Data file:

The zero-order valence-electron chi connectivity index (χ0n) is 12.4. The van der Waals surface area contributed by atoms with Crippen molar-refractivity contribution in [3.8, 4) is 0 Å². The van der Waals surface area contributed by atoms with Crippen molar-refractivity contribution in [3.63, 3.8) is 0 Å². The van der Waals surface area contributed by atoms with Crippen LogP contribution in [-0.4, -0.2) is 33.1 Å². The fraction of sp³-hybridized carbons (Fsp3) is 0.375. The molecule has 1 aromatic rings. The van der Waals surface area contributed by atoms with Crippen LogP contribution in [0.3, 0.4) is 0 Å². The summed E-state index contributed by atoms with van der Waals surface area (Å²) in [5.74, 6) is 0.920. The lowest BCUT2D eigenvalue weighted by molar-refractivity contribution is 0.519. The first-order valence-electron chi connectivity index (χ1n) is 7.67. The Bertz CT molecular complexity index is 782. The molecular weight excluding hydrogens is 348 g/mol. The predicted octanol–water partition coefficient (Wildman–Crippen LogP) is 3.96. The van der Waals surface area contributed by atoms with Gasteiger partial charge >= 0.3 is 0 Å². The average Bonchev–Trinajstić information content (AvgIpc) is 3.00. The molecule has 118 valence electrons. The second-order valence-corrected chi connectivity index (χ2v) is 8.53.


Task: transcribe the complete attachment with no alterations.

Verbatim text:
The zero-order valence-electron chi connectivity index (χ0n) is 12.4. The van der Waals surface area contributed by atoms with Crippen molar-refractivity contribution in [3.8, 4) is 0 Å². The van der Waals surface area contributed by atoms with Crippen molar-refractivity contribution in [3.63, 3.8) is 0 Å². The van der Waals surface area contributed by atoms with Crippen LogP contribution in [-0.4, -0.2) is 33.1 Å². The fraction of sp³-hybridized carbons (Fsp3) is 0.375. The molecule has 1 aromatic rings. The van der Waals surface area contributed by atoms with Crippen LogP contribution in [0.3, 0.4) is 0 Å². The summed E-state index contributed by atoms with van der Waals surface area (Å²) in [5.74, 6) is 0.920. The lowest BCUT2D eigenvalue weighted by molar-refractivity contribution is 0.519. The first-order valence-electron chi connectivity index (χ1n) is 7.67. The Bertz CT molecular complexity index is 782. The molecular weight excluding hydrogens is 348 g/mol. The predicted octanol–water partition coefficient (Wildman–Crippen LogP) is 3.96. The van der Waals surface area contributed by atoms with Gasteiger partial charge >= 0.3 is 0 Å². The average Bonchev–Trinajstić information content (AvgIpc) is 3.00. The molecule has 118 valence electrons. The second-order valence-corrected chi connectivity index (χ2v) is 8.53.